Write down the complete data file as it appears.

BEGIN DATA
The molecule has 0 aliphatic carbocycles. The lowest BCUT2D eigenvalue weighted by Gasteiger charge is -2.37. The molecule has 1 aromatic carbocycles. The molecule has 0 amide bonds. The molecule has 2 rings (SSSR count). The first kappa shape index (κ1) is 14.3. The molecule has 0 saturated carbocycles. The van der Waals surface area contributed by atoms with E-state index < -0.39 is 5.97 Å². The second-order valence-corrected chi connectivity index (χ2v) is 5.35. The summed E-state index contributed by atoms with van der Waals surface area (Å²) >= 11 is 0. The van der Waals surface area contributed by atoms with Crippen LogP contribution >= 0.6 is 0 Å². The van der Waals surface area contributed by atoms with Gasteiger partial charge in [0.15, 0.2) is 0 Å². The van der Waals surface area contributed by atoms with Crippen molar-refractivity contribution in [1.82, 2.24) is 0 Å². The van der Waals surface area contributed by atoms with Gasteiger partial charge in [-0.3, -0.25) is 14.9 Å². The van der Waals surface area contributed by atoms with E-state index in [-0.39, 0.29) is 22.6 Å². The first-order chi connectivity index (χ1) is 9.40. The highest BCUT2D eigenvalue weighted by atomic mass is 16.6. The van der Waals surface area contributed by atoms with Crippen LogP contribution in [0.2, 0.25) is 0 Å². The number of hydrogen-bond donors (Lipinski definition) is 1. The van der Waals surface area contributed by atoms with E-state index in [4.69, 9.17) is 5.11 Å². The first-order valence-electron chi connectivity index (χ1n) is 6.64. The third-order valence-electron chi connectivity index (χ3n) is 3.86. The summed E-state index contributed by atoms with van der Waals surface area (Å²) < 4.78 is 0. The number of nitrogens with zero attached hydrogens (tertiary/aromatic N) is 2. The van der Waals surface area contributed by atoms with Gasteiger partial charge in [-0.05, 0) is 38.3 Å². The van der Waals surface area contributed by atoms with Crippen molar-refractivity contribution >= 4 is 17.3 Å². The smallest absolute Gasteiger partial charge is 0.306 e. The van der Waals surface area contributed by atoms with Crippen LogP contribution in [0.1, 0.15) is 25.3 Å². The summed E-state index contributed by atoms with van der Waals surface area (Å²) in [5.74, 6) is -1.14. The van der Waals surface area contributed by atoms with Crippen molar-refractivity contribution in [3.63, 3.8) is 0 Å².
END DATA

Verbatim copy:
The molecule has 0 aliphatic carbocycles. The lowest BCUT2D eigenvalue weighted by Gasteiger charge is -2.37. The molecule has 1 aromatic carbocycles. The molecule has 0 amide bonds. The molecule has 2 rings (SSSR count). The first kappa shape index (κ1) is 14.3. The molecule has 0 saturated carbocycles. The van der Waals surface area contributed by atoms with E-state index < -0.39 is 5.97 Å². The second-order valence-corrected chi connectivity index (χ2v) is 5.35. The summed E-state index contributed by atoms with van der Waals surface area (Å²) >= 11 is 0. The van der Waals surface area contributed by atoms with Crippen LogP contribution >= 0.6 is 0 Å². The van der Waals surface area contributed by atoms with Gasteiger partial charge in [0.15, 0.2) is 0 Å². The van der Waals surface area contributed by atoms with Crippen molar-refractivity contribution in [1.82, 2.24) is 0 Å². The van der Waals surface area contributed by atoms with Gasteiger partial charge in [-0.3, -0.25) is 14.9 Å². The van der Waals surface area contributed by atoms with E-state index in [-0.39, 0.29) is 22.6 Å². The first-order chi connectivity index (χ1) is 9.40. The highest BCUT2D eigenvalue weighted by atomic mass is 16.6. The van der Waals surface area contributed by atoms with Crippen LogP contribution in [0.2, 0.25) is 0 Å². The number of hydrogen-bond donors (Lipinski definition) is 1. The van der Waals surface area contributed by atoms with E-state index in [4.69, 9.17) is 5.11 Å². The first-order valence-electron chi connectivity index (χ1n) is 6.64. The third-order valence-electron chi connectivity index (χ3n) is 3.86. The summed E-state index contributed by atoms with van der Waals surface area (Å²) < 4.78 is 0. The number of nitrogens with zero attached hydrogens (tertiary/aromatic N) is 2. The van der Waals surface area contributed by atoms with Gasteiger partial charge in [-0.05, 0) is 38.3 Å². The van der Waals surface area contributed by atoms with Crippen molar-refractivity contribution >= 4 is 17.3 Å². The smallest absolute Gasteiger partial charge is 0.306 e. The van der Waals surface area contributed by atoms with Crippen LogP contribution in [0.1, 0.15) is 25.3 Å². The summed E-state index contributed by atoms with van der Waals surface area (Å²) in [5.74, 6) is -1.14. The van der Waals surface area contributed by atoms with Crippen molar-refractivity contribution in [3.63, 3.8) is 0 Å².